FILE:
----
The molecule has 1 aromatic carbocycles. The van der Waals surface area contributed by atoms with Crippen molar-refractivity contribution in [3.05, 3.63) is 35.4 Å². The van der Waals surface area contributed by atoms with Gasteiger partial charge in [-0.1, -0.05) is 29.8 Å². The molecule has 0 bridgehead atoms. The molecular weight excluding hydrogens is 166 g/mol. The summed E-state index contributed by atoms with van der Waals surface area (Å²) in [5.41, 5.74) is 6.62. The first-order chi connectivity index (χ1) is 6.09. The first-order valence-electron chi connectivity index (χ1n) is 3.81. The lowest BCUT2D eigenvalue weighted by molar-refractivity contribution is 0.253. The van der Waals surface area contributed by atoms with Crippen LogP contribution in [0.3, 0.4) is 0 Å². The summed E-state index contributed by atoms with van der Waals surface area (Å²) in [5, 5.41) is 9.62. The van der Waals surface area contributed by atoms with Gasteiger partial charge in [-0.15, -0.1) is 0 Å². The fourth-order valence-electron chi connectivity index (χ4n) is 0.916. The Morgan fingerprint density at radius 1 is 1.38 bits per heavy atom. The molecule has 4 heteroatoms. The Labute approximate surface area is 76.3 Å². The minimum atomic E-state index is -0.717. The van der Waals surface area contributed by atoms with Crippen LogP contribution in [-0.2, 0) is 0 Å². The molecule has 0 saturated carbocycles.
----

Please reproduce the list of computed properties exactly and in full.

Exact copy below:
The molecule has 1 aromatic carbocycles. The van der Waals surface area contributed by atoms with Crippen molar-refractivity contribution in [3.05, 3.63) is 35.4 Å². The van der Waals surface area contributed by atoms with Gasteiger partial charge in [-0.1, -0.05) is 29.8 Å². The molecule has 0 bridgehead atoms. The molecular weight excluding hydrogens is 166 g/mol. The summed E-state index contributed by atoms with van der Waals surface area (Å²) in [5.41, 5.74) is 6.62. The first-order chi connectivity index (χ1) is 6.09. The first-order valence-electron chi connectivity index (χ1n) is 3.81. The lowest BCUT2D eigenvalue weighted by molar-refractivity contribution is 0.253. The van der Waals surface area contributed by atoms with Crippen LogP contribution in [0.3, 0.4) is 0 Å². The summed E-state index contributed by atoms with van der Waals surface area (Å²) in [5, 5.41) is 9.62. The van der Waals surface area contributed by atoms with Gasteiger partial charge in [-0.15, -0.1) is 0 Å². The fourth-order valence-electron chi connectivity index (χ4n) is 0.916. The Morgan fingerprint density at radius 1 is 1.38 bits per heavy atom. The molecule has 4 heteroatoms. The Labute approximate surface area is 76.3 Å². The minimum atomic E-state index is -0.717. The van der Waals surface area contributed by atoms with Crippen LogP contribution in [-0.2, 0) is 0 Å². The molecule has 0 saturated carbocycles.